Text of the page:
By Elise Modrovich
Special to the Sun
Many Kern Valley residents remember all too well the fall of 2017, when smoke from the Lion Fire blanketed much of the valley, almost completely obscuring the entire northern portion from view and making it hazardous to breathe the usually clean mountain air for almost six weeks. Recently, a meeting was coordinated with the United States Forest Service (USFS) Sequoia National Forest (SNF) at the Western Divide Ranger station in Porterville on behalf of the community. The goal of the meeting was to share perspectives and information on wildland fire smoke management decision processes, discuss how these decisions impact cumulative days of smoke in the Kern River Valley, and identify opportunities to better incorporate those impacts into future management decision processes to alleviate and possibly prevent such incidents from occurring in the future.
The Kern Valley residents who braved the rain and traveled two hours to the USFS Porterville offices were warmly greeted by an impressive gathering of USFS personnel, which were Brent Skaggs, Forest Fire Chief for the SNF and Giant Sequoia National Monument; Trent Proctor, Regional Air Program Manager for SNF; Eric La Price, District Manager overseeing the Western Divide Ranger District which encompassed the Lion Fire territory; Angie Sanchez-Hand, Deputy Forest Fire Management Officer for SNF; Jack Medina and Ernie Villa, Incident Commanders for SNF assigned to the Lion Fire; Alicia Embrey, Public Affairs Officer (PAO) for SNF; and by phone, Kat Navarro PhD, in Public Health and Air Resource Advisor for SNF assigned to the Lion Fire. It was somewhat disappointing that, in spite of efforts to include them, no one from the San Joaquin Air Pollution Control District (APCD) was able to attend.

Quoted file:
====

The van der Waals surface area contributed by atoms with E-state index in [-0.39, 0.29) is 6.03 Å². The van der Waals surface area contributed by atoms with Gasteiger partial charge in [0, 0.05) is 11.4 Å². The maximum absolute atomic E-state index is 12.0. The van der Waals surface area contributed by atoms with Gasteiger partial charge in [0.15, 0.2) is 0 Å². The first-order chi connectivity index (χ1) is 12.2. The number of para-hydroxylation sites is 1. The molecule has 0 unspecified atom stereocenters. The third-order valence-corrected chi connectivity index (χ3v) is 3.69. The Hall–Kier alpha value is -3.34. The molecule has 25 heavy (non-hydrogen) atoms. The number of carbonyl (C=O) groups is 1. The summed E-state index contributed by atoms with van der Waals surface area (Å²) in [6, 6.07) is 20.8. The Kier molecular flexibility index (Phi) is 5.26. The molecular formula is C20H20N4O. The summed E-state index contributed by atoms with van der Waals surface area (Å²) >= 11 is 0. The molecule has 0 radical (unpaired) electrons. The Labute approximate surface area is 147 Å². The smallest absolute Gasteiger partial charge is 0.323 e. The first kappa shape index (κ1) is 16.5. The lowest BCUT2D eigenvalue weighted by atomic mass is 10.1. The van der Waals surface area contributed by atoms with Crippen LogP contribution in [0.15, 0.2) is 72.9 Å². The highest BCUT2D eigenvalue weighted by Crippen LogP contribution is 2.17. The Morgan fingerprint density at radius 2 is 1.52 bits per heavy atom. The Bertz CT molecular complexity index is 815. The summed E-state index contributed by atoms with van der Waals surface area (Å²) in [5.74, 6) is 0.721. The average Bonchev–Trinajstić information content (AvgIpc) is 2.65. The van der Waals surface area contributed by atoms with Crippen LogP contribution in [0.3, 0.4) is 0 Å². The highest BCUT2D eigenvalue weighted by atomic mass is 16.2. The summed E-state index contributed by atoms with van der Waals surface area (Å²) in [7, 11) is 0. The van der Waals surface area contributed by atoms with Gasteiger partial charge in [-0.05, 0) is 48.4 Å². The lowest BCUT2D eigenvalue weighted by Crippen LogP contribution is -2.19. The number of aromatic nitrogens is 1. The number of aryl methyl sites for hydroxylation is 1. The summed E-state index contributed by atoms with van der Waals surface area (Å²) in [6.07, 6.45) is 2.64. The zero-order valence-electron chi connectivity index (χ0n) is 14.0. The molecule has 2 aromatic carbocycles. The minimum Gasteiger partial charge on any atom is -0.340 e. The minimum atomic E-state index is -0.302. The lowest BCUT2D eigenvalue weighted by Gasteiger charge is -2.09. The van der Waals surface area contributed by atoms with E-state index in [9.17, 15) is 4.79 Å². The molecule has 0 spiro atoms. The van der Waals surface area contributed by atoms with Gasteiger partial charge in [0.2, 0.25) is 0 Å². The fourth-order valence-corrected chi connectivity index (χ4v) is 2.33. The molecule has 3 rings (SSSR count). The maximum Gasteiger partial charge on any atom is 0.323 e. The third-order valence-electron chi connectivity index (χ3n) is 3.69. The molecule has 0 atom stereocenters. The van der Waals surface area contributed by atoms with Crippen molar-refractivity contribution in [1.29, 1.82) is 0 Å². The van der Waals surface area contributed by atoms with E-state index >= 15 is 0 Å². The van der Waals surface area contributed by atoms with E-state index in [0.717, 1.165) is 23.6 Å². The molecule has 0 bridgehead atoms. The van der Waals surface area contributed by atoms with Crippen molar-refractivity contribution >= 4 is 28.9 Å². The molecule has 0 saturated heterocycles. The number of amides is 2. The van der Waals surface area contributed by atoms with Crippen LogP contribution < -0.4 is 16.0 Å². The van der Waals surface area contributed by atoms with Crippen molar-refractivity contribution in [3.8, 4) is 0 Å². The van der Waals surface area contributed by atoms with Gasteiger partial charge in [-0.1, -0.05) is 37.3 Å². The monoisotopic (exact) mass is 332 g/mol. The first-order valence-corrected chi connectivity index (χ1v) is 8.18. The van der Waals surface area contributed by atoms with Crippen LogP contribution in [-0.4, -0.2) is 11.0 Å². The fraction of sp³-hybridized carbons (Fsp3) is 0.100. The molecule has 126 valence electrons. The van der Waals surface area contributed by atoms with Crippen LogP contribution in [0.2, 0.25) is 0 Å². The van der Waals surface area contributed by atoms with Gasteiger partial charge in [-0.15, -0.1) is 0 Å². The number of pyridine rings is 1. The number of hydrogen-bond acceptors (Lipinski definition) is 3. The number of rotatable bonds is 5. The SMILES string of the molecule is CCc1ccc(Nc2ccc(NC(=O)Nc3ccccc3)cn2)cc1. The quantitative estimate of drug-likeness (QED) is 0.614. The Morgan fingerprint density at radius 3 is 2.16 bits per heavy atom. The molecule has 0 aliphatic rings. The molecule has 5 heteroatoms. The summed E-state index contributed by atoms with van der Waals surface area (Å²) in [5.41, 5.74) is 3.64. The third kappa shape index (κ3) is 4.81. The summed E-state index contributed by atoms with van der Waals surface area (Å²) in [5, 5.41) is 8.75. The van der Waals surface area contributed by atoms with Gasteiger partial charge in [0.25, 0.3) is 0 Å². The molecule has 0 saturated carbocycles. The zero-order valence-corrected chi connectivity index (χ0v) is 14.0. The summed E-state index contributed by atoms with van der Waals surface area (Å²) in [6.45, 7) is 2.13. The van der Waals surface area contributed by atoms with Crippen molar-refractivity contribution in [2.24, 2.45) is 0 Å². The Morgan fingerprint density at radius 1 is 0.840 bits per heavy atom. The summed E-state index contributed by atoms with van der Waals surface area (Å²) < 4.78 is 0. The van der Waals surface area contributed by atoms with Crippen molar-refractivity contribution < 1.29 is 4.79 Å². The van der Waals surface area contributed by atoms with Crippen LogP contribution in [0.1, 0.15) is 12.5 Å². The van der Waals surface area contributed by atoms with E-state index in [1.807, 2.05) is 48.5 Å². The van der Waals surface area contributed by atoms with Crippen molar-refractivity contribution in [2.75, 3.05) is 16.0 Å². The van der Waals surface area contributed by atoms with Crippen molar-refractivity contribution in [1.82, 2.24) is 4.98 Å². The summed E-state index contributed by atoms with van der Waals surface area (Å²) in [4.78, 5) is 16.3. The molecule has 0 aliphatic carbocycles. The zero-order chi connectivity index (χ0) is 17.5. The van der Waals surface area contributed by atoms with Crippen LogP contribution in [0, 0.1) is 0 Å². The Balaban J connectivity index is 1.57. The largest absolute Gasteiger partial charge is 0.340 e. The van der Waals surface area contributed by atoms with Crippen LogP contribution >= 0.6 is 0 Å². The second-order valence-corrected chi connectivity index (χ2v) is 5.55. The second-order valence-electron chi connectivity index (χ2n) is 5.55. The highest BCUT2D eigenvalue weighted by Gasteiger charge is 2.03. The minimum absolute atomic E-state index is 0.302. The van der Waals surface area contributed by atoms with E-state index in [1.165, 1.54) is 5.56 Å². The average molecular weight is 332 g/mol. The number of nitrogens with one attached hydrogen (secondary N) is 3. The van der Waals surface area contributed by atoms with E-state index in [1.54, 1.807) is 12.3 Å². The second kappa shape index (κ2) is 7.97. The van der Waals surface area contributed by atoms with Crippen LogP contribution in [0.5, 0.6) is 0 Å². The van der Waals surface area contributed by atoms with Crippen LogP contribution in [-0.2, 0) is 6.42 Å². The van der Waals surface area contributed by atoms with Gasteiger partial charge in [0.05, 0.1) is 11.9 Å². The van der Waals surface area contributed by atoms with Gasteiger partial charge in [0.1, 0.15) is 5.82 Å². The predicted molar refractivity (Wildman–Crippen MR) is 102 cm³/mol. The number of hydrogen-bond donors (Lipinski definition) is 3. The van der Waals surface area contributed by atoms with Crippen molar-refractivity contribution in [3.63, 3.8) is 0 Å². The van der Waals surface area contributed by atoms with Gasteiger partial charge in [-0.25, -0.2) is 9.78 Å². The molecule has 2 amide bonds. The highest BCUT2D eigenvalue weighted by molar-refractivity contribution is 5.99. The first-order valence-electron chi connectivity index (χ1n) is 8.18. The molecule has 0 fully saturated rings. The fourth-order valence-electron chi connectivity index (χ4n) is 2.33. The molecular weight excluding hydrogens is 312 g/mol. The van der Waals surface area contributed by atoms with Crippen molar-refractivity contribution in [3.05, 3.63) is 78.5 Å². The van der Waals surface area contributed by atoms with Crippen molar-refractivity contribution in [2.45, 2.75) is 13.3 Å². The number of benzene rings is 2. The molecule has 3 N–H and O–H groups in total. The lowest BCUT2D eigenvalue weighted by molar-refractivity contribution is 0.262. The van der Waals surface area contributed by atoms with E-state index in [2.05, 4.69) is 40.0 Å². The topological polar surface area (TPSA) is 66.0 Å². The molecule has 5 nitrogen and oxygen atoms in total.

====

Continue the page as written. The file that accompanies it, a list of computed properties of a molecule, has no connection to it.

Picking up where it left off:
To help give the USFS personnel a better insight, the residents gave an overview, a kind of “who we are” as a community. Generally, residents of the Kern River Valley skew to an older, lower or fixed income population. Most here do not have central air conditioning, relying on swamp coolers in hotter months, which means that advising residents to go indoors to escape the smoke simply does not work. Our economy is heavily reliant upon tourism, with the remaining majority either employed by Forest Service, Fire Department, Schools and the Hospital (KVHD). Many people in the valley are either a firefighter, a former or retired firefighter, are related to and/or close friends with a firefighter, and all care deeply about firefighter health and safety. Due to the valley’s close proximity to the SNF and Monument, it is a fire-adapted community and accustomed to fires and a certain amount of smoke, but concern and ire erupted last year from the extended, or cumulative number of days that local residents suffered exposure to unhealthy levels of smoke and 2.5 Particulate Matter (PM). Multiple studies have shown that repeated and continued exposure to these levels can have extremely negative long-term health effects such as increased risk to asthma, CPD, and lung cancer. The community of Kernville is particularly susceptible, with its location being central to the funneling effects of smoke coming down the river canyon and settling in before eventually dissipating over the valley and desert floor.